• Deleted Role: The Dysons originally had two children but the only scene with their daughter was cut from the theatrical version, and one of Tarissa's lines mentioning to her was redubbed to remove the reference. The extended cut restores her scene.
  • Deleted Scene: Scenes filmed but not included in DVD or Special Edition releases:
    • After a resistance soldier destroys an endoskeleton, another soldier enters into view and picks up the plasma rifle.
    • When the T-1000 asks the location of the Galleria, the two girls giggle in disbelief. He replies, "I am kind of new here".
    • The T-1000 T-1000 passes the bathroom where Janelle is lying dead in the shower. It searches John's room, touching everything gently with his fingertips. It touches a Public Enemy poster, rips it off the wall and finds a box with "Letters from Mom" written on it. It goes through a bunch of photos in the box.
    • After the Terminator injures the gatehouse guard, John says "Sorry" to that poor bloke.
    • The nurse asks the T-1000 (as Lewis) what he is carrying. He replies, "Just some trash." before dragging the real body into the closet.
    • When the T-1000 arrives at Sarah's cell, Douglas, the guard whom Sarah beat up, is screaming for his release. The T-1000 ignores him, and changes back to his default form.
    • During the escape from the asylum, Sarah asks the Terminator whether the T-1000 can be destroyed. Terminator answers that this is unknown (this shot was in the trailer).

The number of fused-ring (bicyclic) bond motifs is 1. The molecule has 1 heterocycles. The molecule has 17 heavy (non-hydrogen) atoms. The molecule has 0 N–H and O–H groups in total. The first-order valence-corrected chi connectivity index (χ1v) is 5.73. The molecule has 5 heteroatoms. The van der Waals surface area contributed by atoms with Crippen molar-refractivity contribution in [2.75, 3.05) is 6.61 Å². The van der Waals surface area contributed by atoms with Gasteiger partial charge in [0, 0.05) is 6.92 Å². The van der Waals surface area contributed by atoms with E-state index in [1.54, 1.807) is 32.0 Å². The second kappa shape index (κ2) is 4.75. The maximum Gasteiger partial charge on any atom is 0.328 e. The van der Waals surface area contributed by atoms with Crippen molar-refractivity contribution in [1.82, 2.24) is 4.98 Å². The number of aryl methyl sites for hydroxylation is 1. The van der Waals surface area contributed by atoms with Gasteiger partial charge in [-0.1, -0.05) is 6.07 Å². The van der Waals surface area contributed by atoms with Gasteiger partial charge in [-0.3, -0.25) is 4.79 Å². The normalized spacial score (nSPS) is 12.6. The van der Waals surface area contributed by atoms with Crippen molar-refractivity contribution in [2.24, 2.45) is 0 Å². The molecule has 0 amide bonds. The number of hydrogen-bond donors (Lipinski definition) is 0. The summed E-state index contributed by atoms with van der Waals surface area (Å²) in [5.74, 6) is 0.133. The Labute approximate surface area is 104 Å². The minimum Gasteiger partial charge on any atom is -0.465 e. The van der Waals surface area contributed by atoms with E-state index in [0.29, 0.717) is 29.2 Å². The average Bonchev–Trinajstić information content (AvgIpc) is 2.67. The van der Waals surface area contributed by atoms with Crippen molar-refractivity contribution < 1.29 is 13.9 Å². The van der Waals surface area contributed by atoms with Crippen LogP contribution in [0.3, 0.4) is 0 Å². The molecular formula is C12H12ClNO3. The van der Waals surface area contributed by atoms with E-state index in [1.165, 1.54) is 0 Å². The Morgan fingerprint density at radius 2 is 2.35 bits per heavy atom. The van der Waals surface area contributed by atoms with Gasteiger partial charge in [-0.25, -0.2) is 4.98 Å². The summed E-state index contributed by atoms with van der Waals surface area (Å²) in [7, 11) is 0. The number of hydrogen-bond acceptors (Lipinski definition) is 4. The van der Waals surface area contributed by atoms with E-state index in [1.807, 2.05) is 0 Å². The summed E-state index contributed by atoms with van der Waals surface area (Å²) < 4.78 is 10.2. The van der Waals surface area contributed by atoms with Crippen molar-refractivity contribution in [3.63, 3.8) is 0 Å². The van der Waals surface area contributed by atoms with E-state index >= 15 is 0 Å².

• Dueling Dubs: The film has two dubs in Brazil and three in Japan.
  • Dyeing for Your Art:
    • Linda Hamilton was on a strict training regimen throughout pre-production and filming - learning judo, weight training and military techniques. She also maintained a non-fat diet and lost twelve pounds while filming. This is one of the reasons she didn't want to come back for the third film.
    • Robert Patrick also trained in a rigorous running regime in order to be able to run at the high speeds - without showing fatigue.
  • Enforced Method Acting:
    • Arnold Schwarzenegger got the reaction out of the extras in the bar by wearing Goofy Print Underwear.
    • When Sarah is bludgeoning the nurse who assaulted her with a broomstick, that's Linda Hamilton really whacking the actor. Apparently, he was pretty hesitant to hit Hamilton with a nightstick in a prior scene, which caused a lot of takes of a physically demanding sequence for Hamilton (one that didn't even make the theatrical cut and resulted in her falling hard on her knees on a hard floor many times), and she took out some frustration in return.
    • Reportedly, Hamilton learned to pick locks so she could do it for real when escaping the mental hospital.
  • Fake Nationality: Enrique Salceda, the Old Friend of Sarah Connor who guarded her weapons cache in her absence, is Guatemalan. The actor, Cástulo Guerra, hails from Argentina.
  • Focus Group Ending: The original ending had a Distant Finale coda showing Judgment Day had been prevented. Even if the producers had disapproved it, James Cameron only decided to cut it once test audiences reacted badly as well, instead finishing on a more open ending that also didn't have a vastly different tone from the rest of the movie.